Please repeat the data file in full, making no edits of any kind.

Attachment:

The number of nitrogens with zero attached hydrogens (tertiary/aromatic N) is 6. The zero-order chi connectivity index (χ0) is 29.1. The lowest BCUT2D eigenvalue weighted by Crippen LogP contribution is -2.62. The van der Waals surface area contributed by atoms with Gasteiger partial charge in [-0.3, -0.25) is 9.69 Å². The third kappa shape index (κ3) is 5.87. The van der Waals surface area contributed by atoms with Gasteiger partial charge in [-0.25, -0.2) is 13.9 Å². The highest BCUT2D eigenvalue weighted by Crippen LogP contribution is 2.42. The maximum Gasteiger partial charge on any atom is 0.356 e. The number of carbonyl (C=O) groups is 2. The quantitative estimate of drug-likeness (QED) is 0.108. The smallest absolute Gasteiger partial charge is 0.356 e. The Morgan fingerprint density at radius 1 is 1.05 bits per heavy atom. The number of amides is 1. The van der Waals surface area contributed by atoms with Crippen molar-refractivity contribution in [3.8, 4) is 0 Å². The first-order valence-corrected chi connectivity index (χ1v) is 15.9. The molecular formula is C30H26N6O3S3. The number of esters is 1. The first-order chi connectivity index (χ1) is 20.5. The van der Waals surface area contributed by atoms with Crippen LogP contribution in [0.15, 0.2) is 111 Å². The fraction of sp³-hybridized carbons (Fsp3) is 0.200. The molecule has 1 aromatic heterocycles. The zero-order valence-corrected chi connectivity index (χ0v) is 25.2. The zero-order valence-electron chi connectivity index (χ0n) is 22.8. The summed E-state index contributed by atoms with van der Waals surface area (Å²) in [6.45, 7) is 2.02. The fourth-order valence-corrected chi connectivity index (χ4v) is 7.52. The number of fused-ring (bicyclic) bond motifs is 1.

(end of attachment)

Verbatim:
The number of nitrogens with zero attached hydrogens (tertiary/aromatic N) is 6. The zero-order chi connectivity index (χ0) is 29.1. The lowest BCUT2D eigenvalue weighted by Crippen LogP contribution is -2.62. The van der Waals surface area contributed by atoms with Gasteiger partial charge in [-0.3, -0.25) is 9.69 Å². The third kappa shape index (κ3) is 5.87. The van der Waals surface area contributed by atoms with Gasteiger partial charge in [-0.25, -0.2) is 13.9 Å². The highest BCUT2D eigenvalue weighted by Crippen LogP contribution is 2.42. The maximum Gasteiger partial charge on any atom is 0.356 e. The number of carbonyl (C=O) groups is 2. The quantitative estimate of drug-likeness (QED) is 0.108. The smallest absolute Gasteiger partial charge is 0.356 e. The Morgan fingerprint density at radius 1 is 1.05 bits per heavy atom. The number of amides is 1. The van der Waals surface area contributed by atoms with Crippen molar-refractivity contribution in [3.8, 4) is 0 Å². The first-order valence-corrected chi connectivity index (χ1v) is 15.9. The molecular formula is C30H26N6O3S3. The number of esters is 1. The first-order chi connectivity index (χ1) is 20.5. The van der Waals surface area contributed by atoms with Crippen LogP contribution in [0.15, 0.2) is 111 Å². The fraction of sp³-hybridized carbons (Fsp3) is 0.200. The molecule has 1 aromatic heterocycles. The zero-order valence-corrected chi connectivity index (χ0v) is 25.2. The zero-order valence-electron chi connectivity index (χ0n) is 22.8. The summed E-state index contributed by atoms with van der Waals surface area (Å²) in [6.45, 7) is 2.02. The fourth-order valence-corrected chi connectivity index (χ4v) is 7.52. The number of fused-ring (bicyclic) bond motifs is 1.